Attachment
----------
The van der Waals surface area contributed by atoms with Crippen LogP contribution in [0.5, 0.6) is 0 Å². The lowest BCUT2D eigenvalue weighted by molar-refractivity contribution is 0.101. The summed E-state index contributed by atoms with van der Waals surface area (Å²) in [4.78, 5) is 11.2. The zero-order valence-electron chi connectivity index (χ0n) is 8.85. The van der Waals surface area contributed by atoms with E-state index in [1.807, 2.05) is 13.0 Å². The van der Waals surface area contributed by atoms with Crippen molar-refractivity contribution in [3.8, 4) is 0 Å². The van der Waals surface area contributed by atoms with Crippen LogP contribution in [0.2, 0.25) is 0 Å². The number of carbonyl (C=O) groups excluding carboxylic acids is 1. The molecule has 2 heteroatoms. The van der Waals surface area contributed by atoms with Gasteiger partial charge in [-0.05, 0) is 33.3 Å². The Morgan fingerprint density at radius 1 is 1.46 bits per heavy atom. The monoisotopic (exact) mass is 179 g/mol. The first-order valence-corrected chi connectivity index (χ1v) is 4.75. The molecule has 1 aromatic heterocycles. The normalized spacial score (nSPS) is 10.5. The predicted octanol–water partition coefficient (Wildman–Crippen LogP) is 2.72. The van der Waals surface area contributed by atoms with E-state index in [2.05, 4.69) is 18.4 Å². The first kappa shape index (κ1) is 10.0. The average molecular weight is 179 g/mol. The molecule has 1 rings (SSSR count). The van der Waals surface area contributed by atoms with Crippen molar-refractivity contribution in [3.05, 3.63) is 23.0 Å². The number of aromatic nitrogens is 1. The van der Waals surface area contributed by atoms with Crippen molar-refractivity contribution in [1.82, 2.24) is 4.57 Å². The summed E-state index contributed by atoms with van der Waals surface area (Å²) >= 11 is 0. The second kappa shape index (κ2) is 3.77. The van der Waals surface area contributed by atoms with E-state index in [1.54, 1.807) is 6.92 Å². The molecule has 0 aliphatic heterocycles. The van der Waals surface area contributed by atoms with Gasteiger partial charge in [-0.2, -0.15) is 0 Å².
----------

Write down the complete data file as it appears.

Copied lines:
The van der Waals surface area contributed by atoms with Crippen LogP contribution in [0.5, 0.6) is 0 Å². The lowest BCUT2D eigenvalue weighted by molar-refractivity contribution is 0.101. The summed E-state index contributed by atoms with van der Waals surface area (Å²) in [4.78, 5) is 11.2. The zero-order valence-electron chi connectivity index (χ0n) is 8.85. The van der Waals surface area contributed by atoms with E-state index in [1.807, 2.05) is 13.0 Å². The van der Waals surface area contributed by atoms with Crippen molar-refractivity contribution in [3.8, 4) is 0 Å². The van der Waals surface area contributed by atoms with Crippen LogP contribution in [0.2, 0.25) is 0 Å². The number of carbonyl (C=O) groups excluding carboxylic acids is 1. The molecule has 2 heteroatoms. The van der Waals surface area contributed by atoms with Gasteiger partial charge in [-0.05, 0) is 33.3 Å². The Morgan fingerprint density at radius 1 is 1.46 bits per heavy atom. The monoisotopic (exact) mass is 179 g/mol. The first-order valence-corrected chi connectivity index (χ1v) is 4.75. The molecule has 1 aromatic heterocycles. The normalized spacial score (nSPS) is 10.5. The predicted octanol–water partition coefficient (Wildman–Crippen LogP) is 2.72. The van der Waals surface area contributed by atoms with E-state index in [2.05, 4.69) is 18.4 Å². The first kappa shape index (κ1) is 10.0. The average molecular weight is 179 g/mol. The molecule has 1 rings (SSSR count). The van der Waals surface area contributed by atoms with Crippen molar-refractivity contribution in [3.05, 3.63) is 23.0 Å². The number of aromatic nitrogens is 1. The van der Waals surface area contributed by atoms with Crippen molar-refractivity contribution in [1.82, 2.24) is 4.57 Å². The summed E-state index contributed by atoms with van der Waals surface area (Å²) >= 11 is 0. The second kappa shape index (κ2) is 3.77. The van der Waals surface area contributed by atoms with E-state index in [1.54, 1.807) is 6.92 Å². The molecule has 0 aliphatic heterocycles. The van der Waals surface area contributed by atoms with Gasteiger partial charge in [-0.2, -0.15) is 0 Å².